Drug-induced liver injury (DILI) is a potential complication of nearly all classes of medication. It’s not at all uncommon for DILI to pass undetected during pre-clinical drug development or to be first identified in the clinic where it can halt trials pending further investigations. In many cases, there’s little to worry about, as typically, ceasing the medication stops the DILI effect but it’s a startling fact that 750 FDA approved drugs are known to have at least some degree of DILI risk [Thakkar et al., 2017] and many potential new drugs are not approved due to excessive DILI risk.
Indeed, DILI remains a leading cause of drug failures in both clinical trials and post-approval. In some severe cases, there have been fatalities, including during trials of fialuridine, or post-approval, The case cost Merck dearly in both legal settlements and reputational damage.
It is therefore clear that we must address the underlying reasons for so many negative surprises in toxicology screening and explore how the industry can overcome this uncertainty. For attrition rates to fall, potential DILI liabilities in humans need to be identified earlier in the pre-clinical discovery pipeline rather than simmering undetected. Doing so would allow promising drugs to return to the drawing board to “engineer out” their issues. It would also enable companies to minimize the risk of expensive problems further down the line. To de-risk more efficientlya number of challenges must be tackled, including:
- Animal studies falsely identifying toxic drugs as safe and labeling useful drugs as toxic Van Norman 2019. Toxicologists need to flag where human toxicology may differ from animal toxicology and prove a different mechanism of action.
- The human relevance of standard in vitro test models needs to be improved such that they behave and respond to drugs in a way that more accurately represents the human body. An increase in human relevancy would, in turn, improve predictivity.
- Standard in vitro cultured assays lack longevity, making them unsuitable for chronic dosing studies.
- Standard in vitro test models also lack the sensitivity to report clinically relevant liver function endpoints, such as alanine aminotransferase (ALT) or aspartate transaminase (AST), that could improve the translatability of data between the lab and the clinic.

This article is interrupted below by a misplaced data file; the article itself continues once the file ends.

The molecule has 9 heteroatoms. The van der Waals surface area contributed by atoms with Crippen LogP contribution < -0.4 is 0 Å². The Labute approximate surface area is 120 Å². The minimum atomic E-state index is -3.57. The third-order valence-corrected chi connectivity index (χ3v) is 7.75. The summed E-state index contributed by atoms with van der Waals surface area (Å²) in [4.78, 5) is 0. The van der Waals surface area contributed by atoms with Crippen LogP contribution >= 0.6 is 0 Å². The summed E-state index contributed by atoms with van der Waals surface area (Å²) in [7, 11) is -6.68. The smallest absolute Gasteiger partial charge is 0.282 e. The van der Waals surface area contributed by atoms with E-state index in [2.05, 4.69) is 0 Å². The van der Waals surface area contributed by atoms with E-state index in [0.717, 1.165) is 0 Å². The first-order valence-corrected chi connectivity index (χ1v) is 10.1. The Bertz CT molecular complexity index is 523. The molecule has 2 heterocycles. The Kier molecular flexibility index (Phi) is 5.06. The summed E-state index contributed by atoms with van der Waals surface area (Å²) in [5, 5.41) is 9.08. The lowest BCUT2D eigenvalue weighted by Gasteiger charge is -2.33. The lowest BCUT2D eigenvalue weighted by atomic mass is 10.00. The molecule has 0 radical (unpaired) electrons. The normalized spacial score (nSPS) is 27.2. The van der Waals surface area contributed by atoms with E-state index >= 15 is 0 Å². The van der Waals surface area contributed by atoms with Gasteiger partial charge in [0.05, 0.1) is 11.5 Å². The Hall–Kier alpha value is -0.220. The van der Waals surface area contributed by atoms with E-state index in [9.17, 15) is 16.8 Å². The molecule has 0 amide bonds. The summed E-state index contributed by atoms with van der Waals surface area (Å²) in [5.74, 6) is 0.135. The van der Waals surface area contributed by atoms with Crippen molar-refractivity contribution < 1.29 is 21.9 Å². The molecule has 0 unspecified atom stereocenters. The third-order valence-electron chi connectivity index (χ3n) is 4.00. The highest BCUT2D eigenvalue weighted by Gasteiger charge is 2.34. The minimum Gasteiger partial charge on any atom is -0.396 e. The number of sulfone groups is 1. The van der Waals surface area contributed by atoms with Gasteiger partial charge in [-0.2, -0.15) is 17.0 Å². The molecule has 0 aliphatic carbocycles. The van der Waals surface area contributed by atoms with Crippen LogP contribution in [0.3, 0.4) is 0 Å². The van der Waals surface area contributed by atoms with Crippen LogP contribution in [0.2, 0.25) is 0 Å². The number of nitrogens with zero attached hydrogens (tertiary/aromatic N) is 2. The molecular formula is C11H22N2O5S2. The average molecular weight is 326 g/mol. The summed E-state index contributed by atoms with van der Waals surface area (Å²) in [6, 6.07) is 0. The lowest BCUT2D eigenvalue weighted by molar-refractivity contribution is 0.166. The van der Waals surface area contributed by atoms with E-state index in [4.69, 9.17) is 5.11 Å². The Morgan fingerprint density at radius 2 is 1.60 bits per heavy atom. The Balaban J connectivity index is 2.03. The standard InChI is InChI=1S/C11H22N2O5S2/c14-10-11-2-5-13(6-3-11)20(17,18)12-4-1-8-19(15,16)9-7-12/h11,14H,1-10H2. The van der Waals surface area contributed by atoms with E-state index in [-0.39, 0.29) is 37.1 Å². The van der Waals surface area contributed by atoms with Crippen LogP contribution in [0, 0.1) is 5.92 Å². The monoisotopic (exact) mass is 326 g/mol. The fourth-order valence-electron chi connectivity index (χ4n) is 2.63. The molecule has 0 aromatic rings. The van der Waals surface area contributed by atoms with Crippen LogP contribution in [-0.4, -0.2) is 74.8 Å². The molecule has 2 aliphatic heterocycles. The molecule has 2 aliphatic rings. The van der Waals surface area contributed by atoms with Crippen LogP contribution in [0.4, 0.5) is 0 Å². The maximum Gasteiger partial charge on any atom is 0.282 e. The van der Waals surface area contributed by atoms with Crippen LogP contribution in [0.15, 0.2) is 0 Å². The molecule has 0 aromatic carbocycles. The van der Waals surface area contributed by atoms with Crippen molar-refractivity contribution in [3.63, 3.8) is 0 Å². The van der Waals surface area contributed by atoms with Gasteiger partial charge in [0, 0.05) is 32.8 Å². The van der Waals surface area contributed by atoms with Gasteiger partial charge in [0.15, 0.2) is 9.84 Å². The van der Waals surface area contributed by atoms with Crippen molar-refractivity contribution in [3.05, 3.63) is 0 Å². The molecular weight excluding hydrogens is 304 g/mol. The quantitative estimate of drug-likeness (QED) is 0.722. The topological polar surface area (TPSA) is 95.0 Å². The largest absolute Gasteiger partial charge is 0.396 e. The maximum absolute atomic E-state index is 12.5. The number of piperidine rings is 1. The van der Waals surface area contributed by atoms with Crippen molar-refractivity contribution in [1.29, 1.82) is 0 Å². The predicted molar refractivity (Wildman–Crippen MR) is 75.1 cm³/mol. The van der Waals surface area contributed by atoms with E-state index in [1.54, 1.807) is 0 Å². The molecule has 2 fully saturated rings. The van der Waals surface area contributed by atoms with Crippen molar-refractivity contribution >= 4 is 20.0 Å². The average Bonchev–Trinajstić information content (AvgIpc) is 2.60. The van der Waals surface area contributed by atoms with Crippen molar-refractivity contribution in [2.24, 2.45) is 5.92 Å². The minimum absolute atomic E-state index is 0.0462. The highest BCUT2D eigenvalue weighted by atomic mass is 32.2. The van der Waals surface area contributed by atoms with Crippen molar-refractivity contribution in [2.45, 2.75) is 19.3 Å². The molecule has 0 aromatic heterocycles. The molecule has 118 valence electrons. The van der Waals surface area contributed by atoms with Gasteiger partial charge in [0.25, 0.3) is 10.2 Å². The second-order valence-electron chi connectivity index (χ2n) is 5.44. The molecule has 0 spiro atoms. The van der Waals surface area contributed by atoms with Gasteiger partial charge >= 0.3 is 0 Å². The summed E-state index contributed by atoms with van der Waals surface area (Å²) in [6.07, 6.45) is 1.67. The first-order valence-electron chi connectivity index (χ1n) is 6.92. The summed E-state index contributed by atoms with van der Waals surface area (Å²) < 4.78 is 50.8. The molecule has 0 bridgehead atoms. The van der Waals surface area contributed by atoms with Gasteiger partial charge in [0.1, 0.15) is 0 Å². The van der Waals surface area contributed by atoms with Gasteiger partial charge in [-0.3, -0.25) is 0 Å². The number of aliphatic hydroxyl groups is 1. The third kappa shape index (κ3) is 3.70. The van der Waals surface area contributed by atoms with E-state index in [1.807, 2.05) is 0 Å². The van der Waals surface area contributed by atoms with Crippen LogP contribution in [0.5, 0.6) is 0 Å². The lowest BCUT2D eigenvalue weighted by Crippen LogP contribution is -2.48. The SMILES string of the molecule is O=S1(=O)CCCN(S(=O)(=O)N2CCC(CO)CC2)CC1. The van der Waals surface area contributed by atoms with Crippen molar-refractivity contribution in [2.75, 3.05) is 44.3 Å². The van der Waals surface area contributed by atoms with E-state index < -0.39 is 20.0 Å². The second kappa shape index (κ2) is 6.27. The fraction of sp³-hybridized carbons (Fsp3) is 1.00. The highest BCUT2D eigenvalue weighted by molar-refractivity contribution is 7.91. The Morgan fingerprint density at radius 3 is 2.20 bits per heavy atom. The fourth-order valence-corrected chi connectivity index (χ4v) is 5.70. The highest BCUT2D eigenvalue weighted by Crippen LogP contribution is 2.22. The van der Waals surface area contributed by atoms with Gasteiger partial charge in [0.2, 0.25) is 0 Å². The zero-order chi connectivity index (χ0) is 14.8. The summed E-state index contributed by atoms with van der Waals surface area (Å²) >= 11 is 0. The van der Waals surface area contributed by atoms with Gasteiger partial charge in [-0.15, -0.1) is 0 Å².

- It has been historically challenging to use traditional approaches to screen idiosyncratic responses caused by pre-existing liver disease or genetic susceptibility.
- For new human-specific drug modalities, animal models are unsuitable for use, and therefore toxicologists must find other ways to provide evidence of their safety.
With the increasing need for more predictive pre-clinical in vitro tools to investigate DILI, recent focus has turned to 3D biology and organ-on-a-chip (OOC) -alternatively referred to as microphysiological systems (MPS)- approaches to culture advanced human in vitro liver models that can overcome these challenges, and drive more informed decision making about which medicines to take into the clinic [Weaver et al 2020].
The in vitro DILI testing workflow
In general terms, every potential drug passes through a cascade of tests in early discovery, starting with simplistic high throughput batch screens for cell viability. The drug is applied to hepatocytes grown in 2D cell culture for a rapid yes/no decision. As we progress into the later discovery pipeline, there has been a sustained drive for assays, often referred to as tier 2 and 3, to be made more phenotypically relevant. At this stage, there are far fewer drugs and concentrations to test This smaller number facilitates the use of lower throughput, more complex 3D tissue models that provide in-depth, multi-endpoint mechanistic insights. Through their adoption, researchers can improve the scope of what’s possible in vitro and the predictive power of assays.
Although 3D hepatocyte models are advantageous over 2D, we know that incorporating fluidic flow to mimic the bloodstream is critical to forming and maintaining liver tissues. It extends culture longevity from days to weeks, and enables 3D models to move closer to functioning as living human organs. Flow allows researchers to build up a picture not just of acute effects but more prolonged chronic consequences of toxicity and the sensitivity to detect DILI is also enhanced
Some 3D solutions are available in 96/384-well formats, ,. Whilst first batch screens in 2D typically pick up about a third of the issues, a more complex study from InSphero and AstraZeneca using their 3D primary human hepatocyte and non-parenchymal cell spheroid assay identified up to 60% of DILI positive compounds (Procter et al., 2017). However, 40% remain undetected, so how can we chip away at this number even further?
Gaining more relevant information through ‘flow‘